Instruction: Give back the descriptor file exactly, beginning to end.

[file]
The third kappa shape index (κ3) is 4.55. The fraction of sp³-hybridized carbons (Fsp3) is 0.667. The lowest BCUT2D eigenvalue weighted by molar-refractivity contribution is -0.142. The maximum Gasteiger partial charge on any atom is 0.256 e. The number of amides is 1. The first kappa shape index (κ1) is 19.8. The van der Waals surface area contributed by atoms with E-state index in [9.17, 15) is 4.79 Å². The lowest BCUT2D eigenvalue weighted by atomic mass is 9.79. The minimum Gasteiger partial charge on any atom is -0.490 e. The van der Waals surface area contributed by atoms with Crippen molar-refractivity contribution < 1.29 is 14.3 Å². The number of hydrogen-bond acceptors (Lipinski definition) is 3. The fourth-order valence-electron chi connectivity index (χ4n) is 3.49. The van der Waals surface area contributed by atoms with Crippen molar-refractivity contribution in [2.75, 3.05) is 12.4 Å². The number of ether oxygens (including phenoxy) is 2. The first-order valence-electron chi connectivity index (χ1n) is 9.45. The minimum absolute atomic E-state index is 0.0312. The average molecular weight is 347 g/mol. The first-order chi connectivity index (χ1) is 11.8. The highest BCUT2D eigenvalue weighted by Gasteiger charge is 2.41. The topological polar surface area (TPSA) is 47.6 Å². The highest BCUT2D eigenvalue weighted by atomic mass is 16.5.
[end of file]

The third kappa shape index (κ3) is 4.55. The fraction of sp³-hybridized carbons (Fsp3) is 0.667. The lowest BCUT2D eigenvalue weighted by molar-refractivity contribution is -0.142. The maximum Gasteiger partial charge on any atom is 0.256 e. The number of amides is 1. The first kappa shape index (κ1) is 19.8. The van der Waals surface area contributed by atoms with E-state index in [9.17, 15) is 4.79 Å². The lowest BCUT2D eigenvalue weighted by atomic mass is 9.79. The minimum Gasteiger partial charge on any atom is -0.490 e. The van der Waals surface area contributed by atoms with Crippen molar-refractivity contribution < 1.29 is 14.3 Å². The number of hydrogen-bond acceptors (Lipinski definition) is 3. The fourth-order valence-electron chi connectivity index (χ4n) is 3.49. The van der Waals surface area contributed by atoms with Crippen molar-refractivity contribution in [2.75, 3.05) is 12.4 Å². The number of ether oxygens (including phenoxy) is 2. The first-order valence-electron chi connectivity index (χ1n) is 9.45. The minimum absolute atomic E-state index is 0.0312. The average molecular weight is 347 g/mol. The first-order chi connectivity index (χ1) is 11.8. The highest BCUT2D eigenvalue weighted by Gasteiger charge is 2.41. The topological polar surface area (TPSA) is 47.6 Å². The highest BCUT2D eigenvalue weighted by atomic mass is 16.5.